The Question Mark and the Exclamation Point Help
Question Mark Help
The question mark, another end mark, has an obvious use: It is used to ask a question or make an inquiry:
Are you coming?
Did Jack say you were coming?
Again, when you use a question mark, do not use any other end mark. The exception, of course, is when an abbreviation precedes the question mark. For example:
Did you say that Jack is starting his job at All Things Computer, Inc.?
When question marks are used with quotations, their usage is a bit more complicated, but very logical. Look at the following examples:
Did you know that Gwen said, "I'm a totally different person than the one I was as a teen"?
Gwen said, "Did you know that I'm a totally different person than the one I was as a teen?"
In the first sentence, the question refers to the entire sentence, not just the quoted part, so the question mark is placed outside the quotes. In the second sentence, the quoted portion is the question, so the question mark is placed inside the closing quotation marks.
For the following exercises, review the previous examples and information to confirm the correct use of a question mark.
Question Mark Practice and Answers
In each of the following sentences, find and correct the errors in the use of question marks.
- Was it Marco who said, "Our train leaves at 10 P.M.?"
- "Do you think the weather is warm enough to plant flowers," Elsa asked?
- The doctor's assistant asked, "May I have your insurance card."?
- The patient wondered if the secretary would require some form of ID as well?
- I asked my daughter, "When will you ever be on time for our appointments"?
1. …at 10:00 P.M."? 2. …to plant flowers?" Elsa asked. 3. …your insurance card?" 4. …of ID as well. 5. …for our appointments?"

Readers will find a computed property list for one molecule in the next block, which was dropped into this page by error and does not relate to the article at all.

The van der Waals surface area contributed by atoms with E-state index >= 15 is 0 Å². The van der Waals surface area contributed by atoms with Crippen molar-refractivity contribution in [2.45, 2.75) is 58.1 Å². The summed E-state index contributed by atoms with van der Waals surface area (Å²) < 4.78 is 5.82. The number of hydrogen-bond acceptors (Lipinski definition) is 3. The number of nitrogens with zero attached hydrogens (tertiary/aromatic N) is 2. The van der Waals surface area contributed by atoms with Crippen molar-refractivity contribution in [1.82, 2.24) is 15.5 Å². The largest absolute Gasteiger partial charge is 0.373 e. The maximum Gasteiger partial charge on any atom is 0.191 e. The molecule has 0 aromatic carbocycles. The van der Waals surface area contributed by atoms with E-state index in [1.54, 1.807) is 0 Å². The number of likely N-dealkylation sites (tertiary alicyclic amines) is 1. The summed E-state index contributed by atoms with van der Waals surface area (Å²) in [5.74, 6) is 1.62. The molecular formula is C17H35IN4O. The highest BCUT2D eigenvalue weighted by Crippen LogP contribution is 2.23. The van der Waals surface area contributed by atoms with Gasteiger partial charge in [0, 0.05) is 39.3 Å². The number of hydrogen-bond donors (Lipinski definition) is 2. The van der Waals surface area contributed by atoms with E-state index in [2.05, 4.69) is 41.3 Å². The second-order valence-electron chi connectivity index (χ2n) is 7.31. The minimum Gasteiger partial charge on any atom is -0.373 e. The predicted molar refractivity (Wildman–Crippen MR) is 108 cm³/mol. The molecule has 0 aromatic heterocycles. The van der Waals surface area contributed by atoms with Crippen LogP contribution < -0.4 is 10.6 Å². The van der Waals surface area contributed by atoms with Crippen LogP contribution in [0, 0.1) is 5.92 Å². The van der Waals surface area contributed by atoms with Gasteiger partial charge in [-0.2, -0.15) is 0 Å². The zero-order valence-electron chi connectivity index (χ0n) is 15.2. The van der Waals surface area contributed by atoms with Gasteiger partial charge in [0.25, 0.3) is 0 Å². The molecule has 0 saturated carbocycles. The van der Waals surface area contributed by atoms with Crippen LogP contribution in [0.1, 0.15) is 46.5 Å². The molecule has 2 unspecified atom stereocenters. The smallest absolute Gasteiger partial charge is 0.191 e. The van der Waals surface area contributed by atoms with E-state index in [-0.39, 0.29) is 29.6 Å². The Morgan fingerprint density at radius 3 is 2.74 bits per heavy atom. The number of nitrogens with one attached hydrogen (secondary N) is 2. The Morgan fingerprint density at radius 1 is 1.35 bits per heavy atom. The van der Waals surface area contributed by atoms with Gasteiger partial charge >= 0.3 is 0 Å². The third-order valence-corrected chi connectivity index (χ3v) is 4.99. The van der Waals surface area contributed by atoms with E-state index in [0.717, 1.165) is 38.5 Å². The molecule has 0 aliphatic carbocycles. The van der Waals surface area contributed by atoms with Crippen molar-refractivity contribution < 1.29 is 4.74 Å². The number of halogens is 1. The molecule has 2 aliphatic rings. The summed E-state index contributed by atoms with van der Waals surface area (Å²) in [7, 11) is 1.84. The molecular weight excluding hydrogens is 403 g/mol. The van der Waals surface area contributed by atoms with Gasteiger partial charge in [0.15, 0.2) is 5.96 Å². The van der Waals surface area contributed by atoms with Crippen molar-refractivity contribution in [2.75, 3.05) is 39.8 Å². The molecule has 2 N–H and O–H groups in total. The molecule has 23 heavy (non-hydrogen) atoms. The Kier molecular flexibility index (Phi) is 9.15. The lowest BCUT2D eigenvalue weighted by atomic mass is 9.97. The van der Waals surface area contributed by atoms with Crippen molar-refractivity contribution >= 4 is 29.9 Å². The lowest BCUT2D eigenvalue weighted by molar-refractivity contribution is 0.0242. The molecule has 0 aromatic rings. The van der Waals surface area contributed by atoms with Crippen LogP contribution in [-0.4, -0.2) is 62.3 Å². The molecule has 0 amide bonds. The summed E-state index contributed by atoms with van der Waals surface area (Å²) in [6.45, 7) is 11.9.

In the following paragraphs, insert or delete question marks wherever necessary.
My friend asked, "Have you heard about the link of lead exposure to Alzheimer's disease" She had just read the study from the University of Rhode Island that found a link between early exposure to lead in the environment and the onset of Alzheimer's disease much later in life? The scientists cautioned lead poisoning patients not to fear that their lead exposure would definitely lead to Alzheimer's disease. They said, "There are, after all, many other things that can affect a person between youth and old age, aren't there"?
Do you see the world around you going green Has your supermarket started charging for bags—either plastic or paper. Will you finally decide to ride your bicycle to the office to help reduce carbon emissions (not even considering the cost of gas.) Did you remember to turn off the lights before you left home (And if you didn't, will it bother you all day) Surely, you have switched to energy-efficient lightbulbs, or have you I guess we can agree that going green is not an easy thing to do, or can we There's a popular children's song that says it all: It's not easy being green!
Add your own comment
Today on Education.com
SUMMER LEARNINGJune Workbooks Are Here!
TECHNOLOGYAre Cell Phones Dangerous for Kids?
- Kindergarten Sight Words List
- The Five Warning Signs of Asperger's Syndrome
- First Grade Sight Words List
- 10 Fun Activities for Children with Autism
- Graduation Inspiration: Top 10 Graduation Quotes
- What Makes a School Effective?
- Child Development Theories
- Should Your Child Be Held Back a Grade? Know Your Rights
- Why is Play Important? Social and Emotional Development, Physical Development, Creative Development
- Smart Parenting During and After Divorce: Introducing Your Child to Your New Partner